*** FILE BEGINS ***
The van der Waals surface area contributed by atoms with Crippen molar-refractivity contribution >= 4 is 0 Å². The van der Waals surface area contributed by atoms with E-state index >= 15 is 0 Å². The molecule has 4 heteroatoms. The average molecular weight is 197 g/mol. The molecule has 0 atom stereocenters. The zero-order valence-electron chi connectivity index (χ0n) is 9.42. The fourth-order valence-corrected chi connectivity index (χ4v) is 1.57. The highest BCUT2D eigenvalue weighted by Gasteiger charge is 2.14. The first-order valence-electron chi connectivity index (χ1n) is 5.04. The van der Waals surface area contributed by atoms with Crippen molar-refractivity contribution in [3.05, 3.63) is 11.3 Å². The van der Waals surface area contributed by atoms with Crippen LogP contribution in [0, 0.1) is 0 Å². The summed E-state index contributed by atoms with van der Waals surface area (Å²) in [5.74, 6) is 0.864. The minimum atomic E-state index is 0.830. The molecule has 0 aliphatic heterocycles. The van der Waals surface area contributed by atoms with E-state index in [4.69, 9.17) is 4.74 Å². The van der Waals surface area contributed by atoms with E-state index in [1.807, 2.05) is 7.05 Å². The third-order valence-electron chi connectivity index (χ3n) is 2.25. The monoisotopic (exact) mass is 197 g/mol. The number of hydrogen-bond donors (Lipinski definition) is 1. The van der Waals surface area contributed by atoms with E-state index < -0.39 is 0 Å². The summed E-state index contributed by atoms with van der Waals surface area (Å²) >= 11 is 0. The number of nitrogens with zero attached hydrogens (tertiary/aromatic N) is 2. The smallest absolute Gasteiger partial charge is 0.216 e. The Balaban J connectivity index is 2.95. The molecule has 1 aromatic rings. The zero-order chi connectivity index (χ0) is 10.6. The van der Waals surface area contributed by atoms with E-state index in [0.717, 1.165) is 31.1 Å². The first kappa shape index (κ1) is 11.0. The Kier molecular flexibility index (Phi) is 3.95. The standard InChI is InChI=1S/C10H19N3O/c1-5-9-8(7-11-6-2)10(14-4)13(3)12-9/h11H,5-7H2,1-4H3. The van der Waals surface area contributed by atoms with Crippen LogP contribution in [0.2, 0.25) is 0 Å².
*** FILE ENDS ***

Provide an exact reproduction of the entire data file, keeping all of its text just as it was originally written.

The van der Waals surface area contributed by atoms with Crippen molar-refractivity contribution >= 4 is 0 Å². The van der Waals surface area contributed by atoms with E-state index >= 15 is 0 Å². The molecule has 4 heteroatoms. The average molecular weight is 197 g/mol. The molecule has 0 atom stereocenters. The zero-order valence-electron chi connectivity index (χ0n) is 9.42. The fourth-order valence-corrected chi connectivity index (χ4v) is 1.57. The highest BCUT2D eigenvalue weighted by Gasteiger charge is 2.14. The first-order valence-electron chi connectivity index (χ1n) is 5.04. The van der Waals surface area contributed by atoms with Crippen molar-refractivity contribution in [3.05, 3.63) is 11.3 Å². The van der Waals surface area contributed by atoms with Crippen LogP contribution in [0, 0.1) is 0 Å². The summed E-state index contributed by atoms with van der Waals surface area (Å²) in [5.74, 6) is 0.864. The minimum atomic E-state index is 0.830. The molecule has 0 aliphatic heterocycles. The van der Waals surface area contributed by atoms with E-state index in [4.69, 9.17) is 4.74 Å². The van der Waals surface area contributed by atoms with E-state index in [1.807, 2.05) is 7.05 Å². The third-order valence-electron chi connectivity index (χ3n) is 2.25. The monoisotopic (exact) mass is 197 g/mol. The number of hydrogen-bond donors (Lipinski definition) is 1. The van der Waals surface area contributed by atoms with E-state index < -0.39 is 0 Å². The summed E-state index contributed by atoms with van der Waals surface area (Å²) >= 11 is 0. The number of nitrogens with zero attached hydrogens (tertiary/aromatic N) is 2. The smallest absolute Gasteiger partial charge is 0.216 e. The Balaban J connectivity index is 2.95. The molecule has 1 aromatic rings. The zero-order chi connectivity index (χ0) is 10.6. The van der Waals surface area contributed by atoms with E-state index in [0.717, 1.165) is 31.1 Å². The first kappa shape index (κ1) is 11.0. The Kier molecular flexibility index (Phi) is 3.95. The standard InChI is InChI=1S/C10H19N3O/c1-5-9-8(7-11-6-2)10(14-4)13(3)12-9/h11H,5-7H2,1-4H3. The van der Waals surface area contributed by atoms with Crippen LogP contribution in [0.2, 0.25) is 0 Å².